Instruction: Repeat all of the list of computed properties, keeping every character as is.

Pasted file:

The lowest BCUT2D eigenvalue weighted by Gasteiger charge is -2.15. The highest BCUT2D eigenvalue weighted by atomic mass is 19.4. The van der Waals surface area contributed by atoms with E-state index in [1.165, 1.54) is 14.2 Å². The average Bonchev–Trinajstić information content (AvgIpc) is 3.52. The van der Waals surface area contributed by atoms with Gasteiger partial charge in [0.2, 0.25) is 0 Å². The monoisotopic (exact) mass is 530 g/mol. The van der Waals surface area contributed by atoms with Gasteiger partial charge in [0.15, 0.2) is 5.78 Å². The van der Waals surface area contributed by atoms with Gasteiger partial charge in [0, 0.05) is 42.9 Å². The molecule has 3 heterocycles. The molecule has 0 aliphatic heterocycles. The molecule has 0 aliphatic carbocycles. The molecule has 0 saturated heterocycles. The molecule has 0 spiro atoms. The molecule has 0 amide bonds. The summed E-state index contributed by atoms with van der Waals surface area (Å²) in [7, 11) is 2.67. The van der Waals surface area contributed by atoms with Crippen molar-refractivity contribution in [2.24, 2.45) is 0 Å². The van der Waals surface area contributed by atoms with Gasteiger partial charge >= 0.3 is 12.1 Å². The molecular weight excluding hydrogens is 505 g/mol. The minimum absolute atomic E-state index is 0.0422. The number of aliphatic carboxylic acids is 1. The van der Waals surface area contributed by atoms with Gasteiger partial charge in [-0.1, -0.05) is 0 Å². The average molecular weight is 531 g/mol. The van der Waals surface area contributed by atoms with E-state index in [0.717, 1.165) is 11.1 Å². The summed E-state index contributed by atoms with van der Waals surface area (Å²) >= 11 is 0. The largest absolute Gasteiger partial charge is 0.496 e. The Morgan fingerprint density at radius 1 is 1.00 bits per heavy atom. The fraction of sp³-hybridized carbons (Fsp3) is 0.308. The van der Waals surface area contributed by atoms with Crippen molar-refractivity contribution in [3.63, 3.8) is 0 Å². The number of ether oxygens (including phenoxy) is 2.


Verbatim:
The lowest BCUT2D eigenvalue weighted by Gasteiger charge is -2.15. The highest BCUT2D eigenvalue weighted by atomic mass is 19.4. The van der Waals surface area contributed by atoms with E-state index in [1.165, 1.54) is 14.2 Å². The average Bonchev–Trinajstić information content (AvgIpc) is 3.52. The van der Waals surface area contributed by atoms with Gasteiger partial charge in [0.2, 0.25) is 0 Å². The monoisotopic (exact) mass is 530 g/mol. The van der Waals surface area contributed by atoms with Gasteiger partial charge in [0.15, 0.2) is 5.78 Å². The van der Waals surface area contributed by atoms with Gasteiger partial charge in [0, 0.05) is 42.9 Å². The molecule has 3 heterocycles. The molecule has 0 aliphatic heterocycles. The molecule has 0 aliphatic carbocycles. The molecule has 0 saturated heterocycles. The molecule has 0 spiro atoms. The molecule has 0 amide bonds. The summed E-state index contributed by atoms with van der Waals surface area (Å²) in [7, 11) is 2.67. The van der Waals surface area contributed by atoms with Crippen molar-refractivity contribution in [2.24, 2.45) is 0 Å². The van der Waals surface area contributed by atoms with Gasteiger partial charge >= 0.3 is 12.1 Å². The molecular weight excluding hydrogens is 505 g/mol. The minimum absolute atomic E-state index is 0.0422. The number of aliphatic carboxylic acids is 1. The van der Waals surface area contributed by atoms with Gasteiger partial charge in [-0.1, -0.05) is 0 Å². The average molecular weight is 531 g/mol. The van der Waals surface area contributed by atoms with E-state index in [0.717, 1.165) is 11.1 Å². The summed E-state index contributed by atoms with van der Waals surface area (Å²) >= 11 is 0. The largest absolute Gasteiger partial charge is 0.496 e. The Morgan fingerprint density at radius 1 is 1.00 bits per heavy atom. The fraction of sp³-hybridized carbons (Fsp3) is 0.308. The van der Waals surface area contributed by atoms with Crippen molar-refractivity contribution in [3.63, 3.8) is 0 Å². The number of ether oxygens (including phenoxy) is 2.